Belfast Telegraph

Sunday 31 August 2014

'Depressed and anxious, so what made me feel so much better?'

Road to recovery: Once Sinead Mclvenna accepted she was unwell, she started to get better
Feeling fine: Karen Virapen has benefited from meditation
Hard lesson: Paul McCarroll battled OCD as a teenager

As a new survey finds that anxiety is rife, Joanne Sweeney talks to three people who felt highly stressed but recovered.

Anxiety affects one in every five women and men and is the most common mental health problem experienced in the UK.

Its negative effects can be completely debilitating on an individual's self-worth and physical well-being, and if untreated, can lead to other serious problems.

Research just released by the Mental Health Foundation shows that anxiety is on the increase , with nearly 20% of adults claiming that they feel anxious a lot or all of the time.

Concerns about money problems and debt and looking after children and loved ones were the two main causes for people to be anxious.

Experts now understand that anxiety is an energy-sapping state of mind where it's easy to get caught up in thoughts of 'what if' and negative possibilities. Increasingly, many sufferers are trying mindfulness meditation as one alternative way to deal with anxiety.

The technique teaches people that thoughts are not facts, and that we can be happy in the present moment, by detaching from past regrets or worries about the future.

Meditation has been recommended by the UK National Institute for Health and Care Excellence (Nice) for depression since 2004, but very few doctors in Northern Ireland currently suggest that their patients take meditation classes.

We talk to three people who have transformed their anxious state from dealing with everyday problems by using mindfulness meditation regularly in their lives.

'I felt isolated and vulnerable'

Sinead McIvenna (41) lives in north Belfast with her son, Rossa (7). The single mum works as a counsellor and family support worker for suicide prevention charity, Lighthouse. She says:

When I first tried mindfulness meditation I was actually off work, as I had just been diagnosed with acute anxiety and depression about two years ago. It was a horrific time for me, emotionally, socially, physically. It started off that I really isolated myself; I didn't go out, I didn't feel comfortable socialising, and I felt very vulnerable and was always crying.

It even got to the stage that I couldn't even go to the shop without getting anxious, and that turned into a panic attack.

I knew then that with not sleeping and not eating, I needed to do something about it.

My life was very busy, I was giving so much to my son, giving so much to the vulnerable people that I work with, giving to my family, so much so, that you tend not to give yourself anything.

But with depression, you are uite hard on yourself and I really struggled to accept that I was ill.

And I suppose that I didn’t confide in anyone at work as, me being a counsellor, I felt that I shouldn’t have let myself get this ill and I should be able to get through this on my own.

But by neglecting it and avoiding it, the symptoms just got stronger and stronger.

Even going back to the GP who had given me medication, he was great and said that I hadn’t accepted that I was unwell.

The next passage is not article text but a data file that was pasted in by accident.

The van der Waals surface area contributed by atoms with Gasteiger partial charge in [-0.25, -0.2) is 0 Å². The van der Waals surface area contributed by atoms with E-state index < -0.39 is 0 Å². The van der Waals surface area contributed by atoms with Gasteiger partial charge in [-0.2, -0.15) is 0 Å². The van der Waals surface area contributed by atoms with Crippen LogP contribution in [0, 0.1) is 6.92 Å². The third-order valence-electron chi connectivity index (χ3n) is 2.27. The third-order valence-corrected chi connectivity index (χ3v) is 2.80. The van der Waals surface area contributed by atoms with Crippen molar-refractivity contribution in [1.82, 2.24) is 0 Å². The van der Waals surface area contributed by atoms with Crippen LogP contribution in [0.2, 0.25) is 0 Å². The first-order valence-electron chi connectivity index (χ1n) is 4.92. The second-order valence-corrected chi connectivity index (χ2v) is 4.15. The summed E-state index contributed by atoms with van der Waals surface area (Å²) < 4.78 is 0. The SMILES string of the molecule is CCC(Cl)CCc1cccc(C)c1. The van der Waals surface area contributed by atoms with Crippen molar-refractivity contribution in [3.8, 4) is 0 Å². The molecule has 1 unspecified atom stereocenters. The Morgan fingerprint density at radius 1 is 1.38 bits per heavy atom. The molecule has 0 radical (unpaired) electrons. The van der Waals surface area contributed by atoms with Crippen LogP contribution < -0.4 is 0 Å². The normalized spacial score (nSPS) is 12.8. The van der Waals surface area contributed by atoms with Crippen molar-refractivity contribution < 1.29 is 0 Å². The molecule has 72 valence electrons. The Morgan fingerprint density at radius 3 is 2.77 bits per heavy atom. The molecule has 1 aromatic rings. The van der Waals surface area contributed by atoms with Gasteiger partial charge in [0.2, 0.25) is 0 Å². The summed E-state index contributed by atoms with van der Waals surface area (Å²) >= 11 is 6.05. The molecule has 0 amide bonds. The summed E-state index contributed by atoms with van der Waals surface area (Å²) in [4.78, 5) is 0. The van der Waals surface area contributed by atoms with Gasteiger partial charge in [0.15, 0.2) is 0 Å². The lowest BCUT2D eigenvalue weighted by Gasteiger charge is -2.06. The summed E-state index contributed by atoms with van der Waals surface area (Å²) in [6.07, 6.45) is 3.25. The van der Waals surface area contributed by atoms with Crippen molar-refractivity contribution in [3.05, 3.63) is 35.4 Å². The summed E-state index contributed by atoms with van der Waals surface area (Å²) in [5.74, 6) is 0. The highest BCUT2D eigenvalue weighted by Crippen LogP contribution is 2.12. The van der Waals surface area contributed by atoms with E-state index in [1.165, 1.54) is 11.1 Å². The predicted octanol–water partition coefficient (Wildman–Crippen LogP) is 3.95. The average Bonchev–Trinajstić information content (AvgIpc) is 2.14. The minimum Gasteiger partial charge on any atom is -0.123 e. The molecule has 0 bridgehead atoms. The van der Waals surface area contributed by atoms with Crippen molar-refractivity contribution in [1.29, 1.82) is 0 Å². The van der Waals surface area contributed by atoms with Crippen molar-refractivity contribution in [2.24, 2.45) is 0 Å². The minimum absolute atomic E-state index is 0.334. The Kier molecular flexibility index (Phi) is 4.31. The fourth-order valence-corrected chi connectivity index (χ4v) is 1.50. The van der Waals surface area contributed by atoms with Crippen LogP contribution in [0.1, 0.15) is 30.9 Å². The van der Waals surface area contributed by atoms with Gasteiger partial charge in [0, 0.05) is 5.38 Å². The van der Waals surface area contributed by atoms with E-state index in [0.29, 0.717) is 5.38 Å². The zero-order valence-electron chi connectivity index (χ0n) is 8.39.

Once I accepted that I was unwell, that was a turning point for me.

I was very bad for a couple of weeks and then the mindfulness course was recommended to me by a very spiritual maintenance man who was working at the house I was living in at the time and we began to chat about life.

Now, I think he was someone who was there at the right time and place for me.

It was literally life-changing for me. Meditation is just an amazing experience.

I couldn’t go without doing my meditation now for around 20 minutes about two or three times a week. A valuable lesson which was taught to me during this period was that by giving so much to others in my work, I neglected myself.

I’ve learnt to notice where and when anxiety is triggered in my body and recognise the warning signs of stress.

I’m very thankful now that I’m well and healthy. Sometimes I have to pinch myself at how I managed to get here.”

'I didn’t want to go the medicated route'

Karen Virapen (44) lives in Belfast with her partner and works as a digital instructional designer. She says:

I first started at Bridgeen Rea’s mindfulness meditation course about two years ago and it’s changed my life.

I was just feeling anxious all the time.

I wasn’t sleeping properly, I had a really bad digestive problem for a while and there were times that I experienced short periods of depression and isolation.

It impacted on my work, my social life and my personal life — everything — it was really debilitating.

Sometimes it got so bad that I couldn’t go into work or I wouldn’t go out with friends when I had planned to.

I knew I wanted to do something other than just go to the doctor and go the medicated route. I wanted to find an alternative, something that I could manage myself.

At this time I was doing my masters in education multimedia at Queen’s.

It was a very stressful and hectic time for me, as I was trying to work and do my degree at the same time. The workload was just so heavy and I felt that I couldn’t keep up.

I would be somebody who would be prone to anxiety and worrying in general. If work or life gets stressful, I would tend to get very anxious; it’s just been a feature of my life.